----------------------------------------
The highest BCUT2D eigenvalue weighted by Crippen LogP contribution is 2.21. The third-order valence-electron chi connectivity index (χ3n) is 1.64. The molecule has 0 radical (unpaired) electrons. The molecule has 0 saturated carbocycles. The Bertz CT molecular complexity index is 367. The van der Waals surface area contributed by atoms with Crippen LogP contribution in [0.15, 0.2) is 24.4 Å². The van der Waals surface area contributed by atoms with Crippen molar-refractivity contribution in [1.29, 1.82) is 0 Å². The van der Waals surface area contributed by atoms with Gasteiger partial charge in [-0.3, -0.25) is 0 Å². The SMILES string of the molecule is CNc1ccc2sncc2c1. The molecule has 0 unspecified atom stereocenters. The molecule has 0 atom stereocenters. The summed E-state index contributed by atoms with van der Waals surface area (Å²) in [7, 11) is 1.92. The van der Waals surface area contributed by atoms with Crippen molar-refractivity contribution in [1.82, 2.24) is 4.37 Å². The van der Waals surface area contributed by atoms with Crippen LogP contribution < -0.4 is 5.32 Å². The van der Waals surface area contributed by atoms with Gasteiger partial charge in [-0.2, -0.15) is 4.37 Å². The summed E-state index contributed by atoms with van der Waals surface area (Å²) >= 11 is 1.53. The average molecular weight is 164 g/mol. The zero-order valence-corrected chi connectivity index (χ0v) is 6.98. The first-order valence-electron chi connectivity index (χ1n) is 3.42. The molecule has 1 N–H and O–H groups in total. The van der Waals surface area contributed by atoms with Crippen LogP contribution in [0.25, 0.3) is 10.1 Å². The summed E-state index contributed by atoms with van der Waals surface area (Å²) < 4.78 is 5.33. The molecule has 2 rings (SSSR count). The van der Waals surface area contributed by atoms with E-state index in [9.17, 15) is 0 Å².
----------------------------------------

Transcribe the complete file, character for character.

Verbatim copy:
The highest BCUT2D eigenvalue weighted by Crippen LogP contribution is 2.21. The third-order valence-electron chi connectivity index (χ3n) is 1.64. The molecule has 0 radical (unpaired) electrons. The molecule has 0 saturated carbocycles. The Bertz CT molecular complexity index is 367. The van der Waals surface area contributed by atoms with Crippen LogP contribution in [0.15, 0.2) is 24.4 Å². The van der Waals surface area contributed by atoms with Crippen molar-refractivity contribution in [1.29, 1.82) is 0 Å². The van der Waals surface area contributed by atoms with Gasteiger partial charge in [-0.3, -0.25) is 0 Å². The SMILES string of the molecule is CNc1ccc2sncc2c1. The molecule has 0 unspecified atom stereocenters. The molecule has 0 atom stereocenters. The summed E-state index contributed by atoms with van der Waals surface area (Å²) in [7, 11) is 1.92. The van der Waals surface area contributed by atoms with Crippen molar-refractivity contribution in [1.82, 2.24) is 4.37 Å². The van der Waals surface area contributed by atoms with Crippen LogP contribution < -0.4 is 5.32 Å². The van der Waals surface area contributed by atoms with Gasteiger partial charge in [-0.2, -0.15) is 4.37 Å². The summed E-state index contributed by atoms with van der Waals surface area (Å²) >= 11 is 1.53. The average molecular weight is 164 g/mol. The zero-order valence-corrected chi connectivity index (χ0v) is 6.98. The first-order valence-electron chi connectivity index (χ1n) is 3.42. The molecule has 1 N–H and O–H groups in total. The van der Waals surface area contributed by atoms with Crippen LogP contribution in [0.25, 0.3) is 10.1 Å². The summed E-state index contributed by atoms with van der Waals surface area (Å²) < 4.78 is 5.33. The molecule has 2 rings (SSSR count). The van der Waals surface area contributed by atoms with E-state index in [9.17, 15) is 0 Å².